I decided to take the leap and do the Queer Body Love retreat because I felt like I owed it to myself and my soul.  Despite not knowing anyone prior to the retreat, I bared and shared my soul to the most kind and loving group of queer folks I had ever met. I felt more seen than ever before. I allowed myself to feel wholly and purely, rage, tears, and all. I loved starting off the weekend with gentle movement and a release of pain and tension. I allowed myself to be as free as possible and to really connect deep down with others. I loved tender moments together. Forever a work in progress, I took with me a better outlook to be gentle with my body, my heart, and my mind. I would recommend this retreat to any of fellow queer friends who are able to spend a weekend in nature, reconnecting to their soul and who are open to experiencing some new challenges to grow.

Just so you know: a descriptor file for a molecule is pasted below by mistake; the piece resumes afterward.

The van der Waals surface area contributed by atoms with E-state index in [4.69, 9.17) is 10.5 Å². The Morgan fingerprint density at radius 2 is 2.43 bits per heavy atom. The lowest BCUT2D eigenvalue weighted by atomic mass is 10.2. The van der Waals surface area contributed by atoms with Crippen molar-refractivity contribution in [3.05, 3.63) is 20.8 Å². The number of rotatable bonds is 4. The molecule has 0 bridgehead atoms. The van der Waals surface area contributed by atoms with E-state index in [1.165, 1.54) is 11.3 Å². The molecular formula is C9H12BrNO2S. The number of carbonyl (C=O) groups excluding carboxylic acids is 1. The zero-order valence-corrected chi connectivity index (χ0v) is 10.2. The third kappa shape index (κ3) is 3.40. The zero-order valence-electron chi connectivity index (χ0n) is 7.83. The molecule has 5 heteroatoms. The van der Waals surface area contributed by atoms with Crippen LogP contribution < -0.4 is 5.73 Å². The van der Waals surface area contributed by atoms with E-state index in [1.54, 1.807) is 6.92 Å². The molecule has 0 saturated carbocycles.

— Allison Reidy, CA Retreat Participant 2017

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“This is one of the few places you can feel supported as a queer person in your personal development.”

It was difficult at times, don’t expect a spa weekend… but, worthwhile and uniquely validating. You can be yourself and be seen here, even if that is a rare experience for you in your day to day life.

— Anonymous, VT Retreat Participant 2018

“There’s nothing more valuable than taking time for yourself to be held and listened to. It is invaluable.”

— Sophie Ehrlich, VT Retreat Participant 2018

“I now feel comfortable asking for support and being visible in my body within different spaces.”